One of John Keble’s more famous sermons is called “National Apostasy” (full text available here). It was preached in 1833, and translated the story of 1 Samuel 8-15 into some basic principles for evaluating the spiritual health of a nation, and the call for Christians (corporately and individually) in such times of spiritual decline. Much of what he had to say was very pertinent to our early 21st century situation, plus his scriptural base in the middle of 1 Samuel makes this a good time for me to share some thoughts on his sermon, since our church has just gone through those parts of the book this month (see the previous two posts).
Setting the stage
Keble begins his sermon with a discussion of some of the challenges of abusing the Old Testament – that of taking it too literally in terms of application to the present day, as well as the opposite view of thinking it as useless for Christians today. He points that both extremes reveal a fear of the God-guided conscience and thus an extreme search to place moral responsibility out of our reach. Instead, he points us to Samuel who shows us what Christian patriotism really should look like: faithful to God despite the pressures of society, and steadfast in his leadership position despite the demands of the people.
When the Israelites demanded a king, they were revealing their preference to replace God with someone else. Other nations, after all, were doing perfectly well without God, so why should Israel’s leadership be tied down to God? Keble, then, sets out to answer two questions: 1) “What are the symptoms, by which one may judge most fairly, whether or no a nation, as such, is becoming alienated from God and Christ?” 2) “And what are the particular duties of sincere Christians, whose lot is cast by Divine Providence in a time of such dire calamity?”
#1 Symptoms of national apostasy
In the case of England in 1833, their government had recommitted to the fact that God is the true sovereign only a couple centuries earlier, but now they were seeing more and more “practical atheism” in government – that is, people who called themselves Christians but lived as if God did not exist. Keble draws a parallel between this movement and the impulse of the Israelites to replace God with a human king. Such changes that move away from Christian religion and spirituality typically are made with the excuse of various dangers (be it invasion of Ammonites or government corruption in need of reform or whatever), but at the core it’s a lack of faith that pushes people away from God’s lordship (see 1 Sam. 8:7-8).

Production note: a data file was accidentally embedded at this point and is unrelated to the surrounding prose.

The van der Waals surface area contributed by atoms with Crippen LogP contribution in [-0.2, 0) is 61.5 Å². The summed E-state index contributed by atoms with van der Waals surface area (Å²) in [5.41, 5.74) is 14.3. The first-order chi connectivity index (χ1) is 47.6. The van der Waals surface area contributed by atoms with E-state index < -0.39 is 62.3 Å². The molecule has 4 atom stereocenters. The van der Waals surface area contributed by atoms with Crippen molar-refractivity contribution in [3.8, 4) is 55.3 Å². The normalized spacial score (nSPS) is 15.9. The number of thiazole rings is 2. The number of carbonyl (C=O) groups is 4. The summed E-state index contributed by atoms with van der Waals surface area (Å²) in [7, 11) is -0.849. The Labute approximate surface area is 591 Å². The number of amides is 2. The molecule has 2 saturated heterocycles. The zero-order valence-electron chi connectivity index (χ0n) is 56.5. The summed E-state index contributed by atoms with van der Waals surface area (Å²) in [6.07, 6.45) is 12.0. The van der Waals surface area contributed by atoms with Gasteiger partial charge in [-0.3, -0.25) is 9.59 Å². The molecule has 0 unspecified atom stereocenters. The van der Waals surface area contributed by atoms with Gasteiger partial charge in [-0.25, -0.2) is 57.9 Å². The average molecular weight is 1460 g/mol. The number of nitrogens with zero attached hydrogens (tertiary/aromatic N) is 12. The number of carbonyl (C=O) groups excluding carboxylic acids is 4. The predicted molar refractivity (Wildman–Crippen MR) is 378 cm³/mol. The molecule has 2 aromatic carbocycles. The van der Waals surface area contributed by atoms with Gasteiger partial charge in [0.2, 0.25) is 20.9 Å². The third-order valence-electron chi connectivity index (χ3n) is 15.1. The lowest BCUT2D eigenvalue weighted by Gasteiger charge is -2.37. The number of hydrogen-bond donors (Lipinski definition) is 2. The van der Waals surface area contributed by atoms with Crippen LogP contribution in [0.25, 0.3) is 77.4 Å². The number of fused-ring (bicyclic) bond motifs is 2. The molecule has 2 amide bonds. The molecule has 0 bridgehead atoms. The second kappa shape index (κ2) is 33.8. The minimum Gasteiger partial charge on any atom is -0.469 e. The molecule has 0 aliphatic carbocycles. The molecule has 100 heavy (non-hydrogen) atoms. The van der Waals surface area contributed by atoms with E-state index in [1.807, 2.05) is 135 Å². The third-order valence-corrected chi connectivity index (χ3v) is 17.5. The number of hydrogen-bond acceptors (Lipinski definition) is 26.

From this, Keble makes a remarkably insightful statement:
One of the most alarming [symptoms] is the growing indifference, in which men indulge themselves, to other men’s religious sentiments. Under the guise of charity and toleration we are come almost to this pass; that no difference, in matters of faith, is to disqualify for our approbation and confidence, whether in public or domestic life. Can we conceal it from ourselves, that every year the practice is becoming more common, of trusting men unreservedly in the most delicate and important matters, without one serious inquiry, whether they do not hold principles which make it impossible for them to be loyal to their Creator, Redeemer, and Sanctifier? (emphasis mine)
In other words, “toleration” is one of the banners of a form of liberalism that seeks liberation from the rule of God himself. Non-Christians wouldn’t have a problem with this, of course, because it’s a distinctly non-Christian impulse. When a supposedly Christian nation (or God-fearing Israel in the biblical story) seeks to act like a heathen (or gentile) nation, then its apostasy is clear.
I do not now speak of public measures only or chiefly…. But I speak of the spirit which leads men to exult in every step of that kind; to congratulate one another on the supposed decay of what they call an exclusive system.
Is this not the very same battle we see today? The “exclusive” conservative Christian Church is being rejected and degraded by societal forces in favor of “tolerance” and “liberalism.” Jesus’ words in Luke 10:16 are quite sobering at this point: those who reject the Church are rejecting God.
King Saul is given as an example of this tendency: under pressure from the people, he gave in to a ‘liberal’ attitude of ‘toleration’ toward the Amalekites despite God’s clear instructions on how to deal with them. (I addressed this event in my sermon this past Sunday.) As Keble concludes on this first question:
God forbid, that any Christian land should ever, by her prevailing temper and policy, revive the memory and likeness of Saul, or incur a sentence of reprobation like his. But if such a thing should be, the crimes of that nation will probably begin in infringement on Apostolical Rights ; she will end in persecuting the true Church ; and in the several stages of her melancholy career, she will continually be led on from bad to worse by vain endeavours at accommodation and compromise with evil. Sometimes toleration may be the word, as with Saul when he spared the Amalekites ; sometimes state security, as when he sought the life of David; sometimes sympathy with popular feeling, as appears to have been the case, when violating solemn treaties, he attempted to exterminate the remnant of the Gibeonites, in his zeal for the children of Israel and Judah (2 Sam. 11:2). Such are the sad but obvious results of separating religious resignation altogether from men’s notions of civil duty.
#2 Christian response to apostasy
John Keble uses the Prophet Samuel as a positive role model for how Christians ought to respond in times of a national movement away from God.
Should it ever happen… that the Apostolical Church should be forsaken, degraded, nay trampled on and despoiled by the State and people… I cannot conceive a kinder wish for her, on the part of her most affectionate and dutiful children, than that she may, consistently, act in the spirit of this most noble sentence…